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Habitat for Humanity ReStore will offer donated home materials at appealing prices.

OUTLOOOK PHOTO: JOSH KULLA - ReStore offers donated home building materials and furniture and discounted prices. It started accepting donations from the public May 1, but will not be open for business until building renovations are completed.

The latest business coming to East Multnomah County has a mission that differs from the rest of the market.

The soon-to open Gresham ReStore isn't focused on the bottom line, but instead will help the community reuse donated materials and furniture while supporting the charitable efforts of the Portland Metro Habitat for Humanity.

"We are trying to support the community," said Joe Connell, vice president of Retail Operations for Habitat. "It's not about making money, it's about changing people's lives."

OUTLOOK PHOTO: JOSH KULLA - Joe Connell, Habitat for Humanity's vice president of retail operations, likes to say that the new ReStore operation is about changing lives, not making money. Habitat's ReStores accept appliances, furniture, roofing materials, new and used paints, tools, hardware, lumber, flooring, lawn and garden decorations, doors and windows, and much more. ReStore helps divert thousands of tons of reusable materials from the landfills. It then sells those items for about 50 percent of retail price, using the money to build homes for families in need across the region.

Once open the Gresham ReStore, located at 610 N.E. 181st Ave. in the heart of Rockwood, will be the largest Habitat location west of Denver and north of Oakland. The store will join three other locations in Portland, Beaverton and Vancouver. The latest location will easily be able to handle the large amount of donations and shopping expected, with 27,650-square-feet of space available.

The construction and remodel is ongoing, so there is no firm date for an official opening. Volunteers and staff members are hard at work installing LED lighting, stocking the shelves and painting the walls. It's a group effort to have the location open as soon as possible.

OUTLOOK PHOTO: JOSH KULLA - Brieana Weaver is the manager of ReStore in Rockwood.  "East County is underserved in many ways, and there are very few reuse and recycle places," Connell said. "That is why we are excited to open this new location, because there is nothing like it in the area."

And while people will have to wait to shop at the Gresham ReStore, they began officially accepting donations on Monday, May 1. Donations can be made from 9 a.m. to 4:30 p.m. Monday through Friday, and 10 a.m. to 4:30 p.m. on Saturdays. Before going, it's best to check the website, www.pdxrestore.org, for what items can't be accepted.

For example, the store is unable to accept electronics and heavily damaged items.

"A good rule of thumb is, if it breaks your heart to throw it away, give us a call," Connell said.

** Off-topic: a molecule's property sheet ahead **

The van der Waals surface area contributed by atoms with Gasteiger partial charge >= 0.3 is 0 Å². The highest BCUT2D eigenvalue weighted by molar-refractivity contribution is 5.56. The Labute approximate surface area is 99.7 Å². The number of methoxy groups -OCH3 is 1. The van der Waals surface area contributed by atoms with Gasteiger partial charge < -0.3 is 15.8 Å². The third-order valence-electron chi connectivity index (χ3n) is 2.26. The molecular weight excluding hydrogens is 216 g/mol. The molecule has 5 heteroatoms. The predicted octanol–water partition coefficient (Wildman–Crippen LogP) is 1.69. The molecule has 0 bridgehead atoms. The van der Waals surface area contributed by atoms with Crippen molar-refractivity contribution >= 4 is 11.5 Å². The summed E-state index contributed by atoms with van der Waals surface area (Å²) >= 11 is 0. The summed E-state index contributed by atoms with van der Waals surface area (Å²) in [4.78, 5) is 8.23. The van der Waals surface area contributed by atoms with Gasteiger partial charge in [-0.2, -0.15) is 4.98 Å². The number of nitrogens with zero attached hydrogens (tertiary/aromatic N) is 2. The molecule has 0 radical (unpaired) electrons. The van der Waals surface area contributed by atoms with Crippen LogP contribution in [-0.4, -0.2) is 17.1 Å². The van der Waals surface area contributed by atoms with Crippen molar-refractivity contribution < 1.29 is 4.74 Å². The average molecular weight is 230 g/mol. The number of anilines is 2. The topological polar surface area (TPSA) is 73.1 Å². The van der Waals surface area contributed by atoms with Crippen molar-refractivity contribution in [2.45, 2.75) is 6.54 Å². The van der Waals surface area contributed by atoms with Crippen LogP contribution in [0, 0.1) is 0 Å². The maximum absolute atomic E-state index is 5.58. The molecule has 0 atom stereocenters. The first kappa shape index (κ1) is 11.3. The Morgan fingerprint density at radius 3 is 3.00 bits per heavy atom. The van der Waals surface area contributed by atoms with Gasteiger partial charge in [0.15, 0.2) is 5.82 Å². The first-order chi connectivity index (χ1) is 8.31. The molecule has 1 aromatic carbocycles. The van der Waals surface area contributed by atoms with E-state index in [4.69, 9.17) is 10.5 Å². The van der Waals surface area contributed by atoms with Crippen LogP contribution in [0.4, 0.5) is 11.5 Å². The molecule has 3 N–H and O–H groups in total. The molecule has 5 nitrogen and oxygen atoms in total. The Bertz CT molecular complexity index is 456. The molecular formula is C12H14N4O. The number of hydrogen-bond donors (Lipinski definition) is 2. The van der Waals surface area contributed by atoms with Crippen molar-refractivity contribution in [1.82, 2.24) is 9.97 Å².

OUTLOOK PHOTO: JOSH KULLA - Electrician Thanh Nguyen takes his ladder to another part of the brand new ReStore, a Habitat for Humanity-run re-sale shop that soon will open to the public and offer building materials, furniture and other home improvement products.

Giving back

Habitat chose Rockwood for the new ReStore because of the group's goals of supporting lower-income regions with affordable housing projects.

"I am pleased to welcome Habitat for Humanity's ReStore to Gresham," said Gresham Mayor Shane Bemis. "Not only is ReStore a great place to find deals on home improvements and 'DIY' projects, it supports Habitat's important mission of empowering families through homeownership."

This past year the local ReStores took in more than 40,000 donations from individuals and business partners. The stores raised enough money to build 15 Habitat homes and diverted 6,300 tons of reusable materials from landfills. The new location will only help increase those numbers.

OUTLOOK PHOTO: JOSH KULLA - Offering building materials, furniture, fittings, and much more, ReStore will offer the public a less expensive means of completing home improvement projects and more. 
"Each of our stores is a little different. They tend to reflect the community they are in," said Brieana Weaver, who will be the manager of the Gresham location after two-and-a-half years of experience running the Washington County location. "Donations typically stay in the neighborhood where they were made."

With 60 to 80 donations expected daily, it's impossible to know exactly what will be in stock. Regulars at the other locations often will peruse the aisles twice a week to find new gems.

"Coming to a ReStore is like a treasure hunt," Connell said. "What makes it fun is you never know what you will find."

The ReStore will be a good place to volunteer, with opportunities available to share time while developing new job skills.

There will be a small crew of paid staff on hand, but expectations are that about 60 percent of the work will be done by volunteers.

OUTLOOK PHOTO: JOSH KULLA - Habitat for Humanity volunteer and Troutdale resident Jacob Hollis works on a door in the new ReStore resale store in Rockwood as it prepares to open this month to the public. In addition, true to the purpose of the store, many elements within the ReStore are built using recycled materials. The wooden frame of the front cashier's desk is made from donated wood from The ReBuilding Center and Sperry Shoes.

Everyone is working hard to have the location ready for the grand opening, although the precise date everything will be finished is still in flux. But judging from the many people who have come up to the front of the store to peer in, the opening will be exciting for all.

"Our volunteers and staff love interacting with people as they come up," said Martha Cerna, communications and marketing manager for Habitat. "It's going to be a very friendly environment."

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